My mother’s death coming about five months after my father’s led my nephews and me to believe this second time would be better informed than the first. But we were wrong.
Issues such as power of attorney and of course money took turns we didn’t know about, one of which included my sister and I had to sign for my mother’s cremation. I arrived at the mortuary the morning after her death and completed a barrage of paperwork.
Grandparents’ names gave me pause, but I knew everything—or so I thought.
When the obituary appeared online, my sister challenged what I had offered as my mother’s town of birth: Lumberton, NC.
I immediately texted my mother’s oldest sister who shared the story I knew: My mother being born in her grandparents’ house—but that was Lexington, NC, my aunt explained, and the family moved to Lumberton many years later.
I knew about my mother’s childhood in Lexington; we were told stories of her bicycling down steep hills many times as children. But I still feel like she spoke of Lumberton as where she was born.
And then my middle nephew had reached out to my mother’s only brother, who shared the same story but added the home was in Linwood, NC.
I was sitting in the floor of my bedroom about to stretch when the flurry of texts exposed my error about my mother’s birth—and the obituary set to be in print in a couple of days.
I thought of how this is what we come to, after almost 8 decades of life—four brief paragraphs in a newspaper and loved ones who have your town of birth narrowed down to a town that starts with “L” in NC.
While I am not certain this is universal, I have struggled through many layers of guilt during the deaths of my parents. My entire adulthood as their son has been a constant wave of guilt for not being a better son (my feelings; not theirs), and then as they both slipped at the end, I cannot shake the sense of being powerless in their dying.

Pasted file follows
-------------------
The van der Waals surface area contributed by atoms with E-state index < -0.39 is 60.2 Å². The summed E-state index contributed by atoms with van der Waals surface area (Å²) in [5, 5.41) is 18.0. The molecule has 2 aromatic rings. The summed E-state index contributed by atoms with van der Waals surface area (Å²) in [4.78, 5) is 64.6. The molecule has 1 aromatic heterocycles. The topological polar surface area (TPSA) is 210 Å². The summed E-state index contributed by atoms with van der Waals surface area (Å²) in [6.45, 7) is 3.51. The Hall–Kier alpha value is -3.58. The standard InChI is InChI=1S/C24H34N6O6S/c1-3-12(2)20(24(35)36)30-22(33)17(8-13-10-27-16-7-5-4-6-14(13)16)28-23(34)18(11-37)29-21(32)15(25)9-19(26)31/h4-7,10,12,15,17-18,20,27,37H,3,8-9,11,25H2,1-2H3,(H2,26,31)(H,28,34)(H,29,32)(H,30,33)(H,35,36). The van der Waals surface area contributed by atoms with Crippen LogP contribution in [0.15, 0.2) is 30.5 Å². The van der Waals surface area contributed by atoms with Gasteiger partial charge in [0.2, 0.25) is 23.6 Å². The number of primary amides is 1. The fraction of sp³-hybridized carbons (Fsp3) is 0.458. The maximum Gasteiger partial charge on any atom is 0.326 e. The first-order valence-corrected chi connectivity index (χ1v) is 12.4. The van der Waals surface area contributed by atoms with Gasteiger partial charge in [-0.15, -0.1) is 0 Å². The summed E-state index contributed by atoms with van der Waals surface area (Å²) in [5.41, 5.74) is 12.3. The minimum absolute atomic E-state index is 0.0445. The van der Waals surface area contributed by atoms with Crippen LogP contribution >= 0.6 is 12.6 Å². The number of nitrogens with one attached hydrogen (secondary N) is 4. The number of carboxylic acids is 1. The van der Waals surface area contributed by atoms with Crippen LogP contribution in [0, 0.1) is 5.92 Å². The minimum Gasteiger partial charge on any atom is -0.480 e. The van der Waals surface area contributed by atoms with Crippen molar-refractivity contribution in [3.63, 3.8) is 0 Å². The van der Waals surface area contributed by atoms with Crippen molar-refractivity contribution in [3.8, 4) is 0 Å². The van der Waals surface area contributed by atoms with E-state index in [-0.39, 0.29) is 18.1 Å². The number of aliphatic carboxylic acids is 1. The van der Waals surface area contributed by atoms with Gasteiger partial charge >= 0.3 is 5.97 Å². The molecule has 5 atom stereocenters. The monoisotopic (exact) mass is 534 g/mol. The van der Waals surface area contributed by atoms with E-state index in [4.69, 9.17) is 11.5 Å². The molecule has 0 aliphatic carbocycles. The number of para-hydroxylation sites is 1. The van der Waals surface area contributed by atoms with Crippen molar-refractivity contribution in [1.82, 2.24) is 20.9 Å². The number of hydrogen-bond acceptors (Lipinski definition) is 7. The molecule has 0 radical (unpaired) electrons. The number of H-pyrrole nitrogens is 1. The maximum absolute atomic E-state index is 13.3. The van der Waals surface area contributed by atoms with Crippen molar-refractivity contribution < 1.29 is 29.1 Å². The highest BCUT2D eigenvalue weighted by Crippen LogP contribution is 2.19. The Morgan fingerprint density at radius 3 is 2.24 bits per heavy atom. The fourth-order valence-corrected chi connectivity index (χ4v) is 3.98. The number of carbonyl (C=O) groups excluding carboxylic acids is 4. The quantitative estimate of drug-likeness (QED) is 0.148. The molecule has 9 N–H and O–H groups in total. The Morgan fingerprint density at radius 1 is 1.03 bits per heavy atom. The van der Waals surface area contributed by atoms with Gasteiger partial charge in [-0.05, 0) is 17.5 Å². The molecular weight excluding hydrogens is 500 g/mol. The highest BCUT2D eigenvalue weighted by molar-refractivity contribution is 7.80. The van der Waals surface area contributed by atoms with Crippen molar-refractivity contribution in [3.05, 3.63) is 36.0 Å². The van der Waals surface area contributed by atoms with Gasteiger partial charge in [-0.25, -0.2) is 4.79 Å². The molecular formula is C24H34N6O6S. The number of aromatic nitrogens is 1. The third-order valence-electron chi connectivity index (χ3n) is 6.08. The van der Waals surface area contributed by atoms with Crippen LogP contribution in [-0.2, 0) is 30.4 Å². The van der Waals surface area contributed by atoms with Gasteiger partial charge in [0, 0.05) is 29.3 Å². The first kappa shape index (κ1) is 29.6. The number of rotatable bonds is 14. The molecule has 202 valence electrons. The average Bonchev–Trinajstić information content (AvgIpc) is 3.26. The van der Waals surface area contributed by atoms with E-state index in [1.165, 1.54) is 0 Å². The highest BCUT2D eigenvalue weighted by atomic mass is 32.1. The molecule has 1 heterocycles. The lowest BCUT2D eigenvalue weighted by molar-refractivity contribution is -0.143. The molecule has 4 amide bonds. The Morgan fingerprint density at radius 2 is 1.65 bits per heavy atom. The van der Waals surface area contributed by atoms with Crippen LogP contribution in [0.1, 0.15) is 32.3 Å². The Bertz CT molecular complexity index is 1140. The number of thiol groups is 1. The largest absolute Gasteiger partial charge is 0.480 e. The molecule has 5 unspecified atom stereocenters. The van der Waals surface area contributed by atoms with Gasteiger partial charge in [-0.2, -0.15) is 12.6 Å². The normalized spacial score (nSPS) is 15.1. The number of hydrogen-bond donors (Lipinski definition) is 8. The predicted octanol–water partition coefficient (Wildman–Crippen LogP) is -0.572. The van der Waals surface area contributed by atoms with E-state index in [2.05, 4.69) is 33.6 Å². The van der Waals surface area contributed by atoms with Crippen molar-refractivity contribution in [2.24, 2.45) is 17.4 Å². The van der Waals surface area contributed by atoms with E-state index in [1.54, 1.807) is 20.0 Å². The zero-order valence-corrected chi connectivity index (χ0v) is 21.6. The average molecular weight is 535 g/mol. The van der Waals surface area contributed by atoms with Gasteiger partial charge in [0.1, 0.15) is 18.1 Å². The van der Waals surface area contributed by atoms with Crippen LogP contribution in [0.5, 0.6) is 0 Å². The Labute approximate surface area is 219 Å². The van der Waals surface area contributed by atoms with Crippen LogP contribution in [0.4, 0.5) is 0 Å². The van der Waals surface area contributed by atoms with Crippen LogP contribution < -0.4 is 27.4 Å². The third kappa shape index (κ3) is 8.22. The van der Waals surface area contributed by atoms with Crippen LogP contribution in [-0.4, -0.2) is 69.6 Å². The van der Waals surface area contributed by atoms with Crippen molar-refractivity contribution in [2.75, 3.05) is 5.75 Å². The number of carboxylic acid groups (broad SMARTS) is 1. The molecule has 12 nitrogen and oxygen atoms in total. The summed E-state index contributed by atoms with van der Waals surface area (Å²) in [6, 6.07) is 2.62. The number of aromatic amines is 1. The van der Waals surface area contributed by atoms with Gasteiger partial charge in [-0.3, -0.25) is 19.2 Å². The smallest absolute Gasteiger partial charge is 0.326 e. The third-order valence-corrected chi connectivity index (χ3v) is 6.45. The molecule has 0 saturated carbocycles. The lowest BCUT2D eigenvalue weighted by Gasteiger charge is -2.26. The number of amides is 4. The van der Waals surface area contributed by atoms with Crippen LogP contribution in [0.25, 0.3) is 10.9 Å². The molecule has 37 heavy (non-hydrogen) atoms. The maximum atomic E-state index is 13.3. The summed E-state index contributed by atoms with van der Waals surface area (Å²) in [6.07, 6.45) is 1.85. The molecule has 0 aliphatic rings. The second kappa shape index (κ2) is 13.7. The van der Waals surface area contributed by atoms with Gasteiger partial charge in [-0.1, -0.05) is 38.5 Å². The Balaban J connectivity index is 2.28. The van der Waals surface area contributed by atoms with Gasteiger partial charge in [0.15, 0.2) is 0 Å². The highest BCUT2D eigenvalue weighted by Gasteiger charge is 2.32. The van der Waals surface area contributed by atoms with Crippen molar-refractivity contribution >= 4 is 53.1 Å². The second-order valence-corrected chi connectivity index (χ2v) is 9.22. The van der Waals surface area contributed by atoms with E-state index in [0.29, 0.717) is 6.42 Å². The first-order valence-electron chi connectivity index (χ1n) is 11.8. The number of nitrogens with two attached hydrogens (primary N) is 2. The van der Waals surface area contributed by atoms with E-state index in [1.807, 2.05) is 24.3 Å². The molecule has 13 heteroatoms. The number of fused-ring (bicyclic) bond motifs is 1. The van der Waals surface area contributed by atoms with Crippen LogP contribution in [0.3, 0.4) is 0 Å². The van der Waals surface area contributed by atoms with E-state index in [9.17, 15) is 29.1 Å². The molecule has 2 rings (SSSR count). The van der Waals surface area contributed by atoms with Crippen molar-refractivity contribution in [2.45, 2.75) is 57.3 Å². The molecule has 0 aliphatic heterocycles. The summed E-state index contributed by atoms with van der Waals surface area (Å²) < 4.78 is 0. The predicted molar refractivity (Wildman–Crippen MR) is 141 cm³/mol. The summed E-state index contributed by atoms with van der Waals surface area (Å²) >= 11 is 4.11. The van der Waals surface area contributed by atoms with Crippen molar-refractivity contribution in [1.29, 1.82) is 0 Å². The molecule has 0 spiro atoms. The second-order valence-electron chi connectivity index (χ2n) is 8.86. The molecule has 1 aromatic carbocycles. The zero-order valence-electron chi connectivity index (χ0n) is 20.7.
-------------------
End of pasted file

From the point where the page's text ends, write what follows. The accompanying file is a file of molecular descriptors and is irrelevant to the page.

Having been a mama’s boy, the angst and guilt that accompanied my struggles with being by her side and maintaining my life along with my not being there the night she died have been exponential when compared to my father’s death.
And so, as literary person, I have been haunted by one of the most notable (and jumbled) opening lines of a novel dealing with a mother’s death—Albert Camus’s The Stranger:
The novel’s main character, Meursault, embodies a dramatization of existentialism as expressed by Camus—and the reader witnesses Meursault’s eventual execution by the State, which appears to ground his guilt in his antisocial nature and negligence as a son (by social standards) as much as in his actual crime.
Like Meursault, I too have felt the tensions between my nature and the expectations of society—two contexts that for me are mostly out of kilter.
The hyperawareness and insecurity that accompany not being religious becomes amplified during dying and death since virtually everyone approaches both through their faith.
Ministers darted into her room at the hospital, one touching and praying loudly over her before I could even speak.
For those of us who view death as biological and chemical—not spiritual—we risk appearing to be cold and harsh. But we still cry, and ache, and catch ourself worrying about people who are now dead and need no longer for us to worry.
Last night I came home to a card of condolence and a framed picture of my granddaughter sitting on the bed at the feet of my mother when she was in assisted living. I cried so hard I had to rush by my granddaughter—who I was eager to see—to sit in the bathroom behind a closed door until the wave of sorrow passed.
But I am also emotionally and psychologically drained. The living must continue living.
I know my maternal grandmother’s maiden name was Mize and my maternal grandfather—who went by Tu-Daddy and Slick—was named Harold Graham. But somehow the details of my mother’s birth had become jumbled in my mind.
As I wrestle with setting aside the urge to call my parents, no longer at the other end of any phone, I sense that fumbling my mother’s obituary will linger as well—this woman who gave me life and was born, we think, in a town that starts with “L” in NC.
This post was scheduled for 13 December, my mother’s birthday. She was often celebrating her birth on Friday the 13th, an omen to her, I think, that fed her anxiety.
Today, I will visit the mortuary for her ashes, which I will leave on the counter in her home.
Ashes to ashes …